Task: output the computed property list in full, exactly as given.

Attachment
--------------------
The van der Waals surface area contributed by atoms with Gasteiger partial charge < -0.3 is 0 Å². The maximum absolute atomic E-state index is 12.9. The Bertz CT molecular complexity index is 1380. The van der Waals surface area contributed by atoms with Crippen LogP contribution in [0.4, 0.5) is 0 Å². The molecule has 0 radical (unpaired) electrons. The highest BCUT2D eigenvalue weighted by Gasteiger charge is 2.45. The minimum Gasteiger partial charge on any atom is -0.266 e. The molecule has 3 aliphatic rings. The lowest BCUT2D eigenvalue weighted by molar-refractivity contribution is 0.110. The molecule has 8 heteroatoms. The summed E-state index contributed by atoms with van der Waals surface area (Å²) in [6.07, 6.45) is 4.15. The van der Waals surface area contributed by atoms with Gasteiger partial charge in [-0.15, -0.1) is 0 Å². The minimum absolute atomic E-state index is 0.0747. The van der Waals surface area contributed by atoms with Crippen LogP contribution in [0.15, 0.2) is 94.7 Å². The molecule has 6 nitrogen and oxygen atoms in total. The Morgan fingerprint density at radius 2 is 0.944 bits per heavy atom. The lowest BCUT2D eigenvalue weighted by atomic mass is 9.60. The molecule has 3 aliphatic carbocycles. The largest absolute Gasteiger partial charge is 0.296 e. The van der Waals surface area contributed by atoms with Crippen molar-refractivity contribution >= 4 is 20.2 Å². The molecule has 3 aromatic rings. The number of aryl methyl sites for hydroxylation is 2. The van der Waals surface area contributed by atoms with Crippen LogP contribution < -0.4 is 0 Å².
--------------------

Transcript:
The van der Waals surface area contributed by atoms with Gasteiger partial charge < -0.3 is 0 Å². The maximum absolute atomic E-state index is 12.9. The Bertz CT molecular complexity index is 1380. The van der Waals surface area contributed by atoms with Crippen LogP contribution in [0.4, 0.5) is 0 Å². The molecule has 0 radical (unpaired) electrons. The highest BCUT2D eigenvalue weighted by Gasteiger charge is 2.45. The minimum Gasteiger partial charge on any atom is -0.266 e. The molecule has 3 aliphatic rings. The lowest BCUT2D eigenvalue weighted by molar-refractivity contribution is 0.110. The molecule has 8 heteroatoms. The summed E-state index contributed by atoms with van der Waals surface area (Å²) in [6.07, 6.45) is 4.15. The van der Waals surface area contributed by atoms with Gasteiger partial charge in [-0.15, -0.1) is 0 Å². The minimum absolute atomic E-state index is 0.0747. The van der Waals surface area contributed by atoms with Crippen LogP contribution in [0.15, 0.2) is 94.7 Å². The molecule has 6 nitrogen and oxygen atoms in total. The Morgan fingerprint density at radius 2 is 0.944 bits per heavy atom. The lowest BCUT2D eigenvalue weighted by atomic mass is 9.60. The molecule has 3 aliphatic carbocycles. The largest absolute Gasteiger partial charge is 0.296 e. The van der Waals surface area contributed by atoms with Crippen molar-refractivity contribution >= 4 is 20.2 Å². The molecule has 3 aromatic rings. The number of aryl methyl sites for hydroxylation is 2. The van der Waals surface area contributed by atoms with Crippen LogP contribution < -0.4 is 0 Å².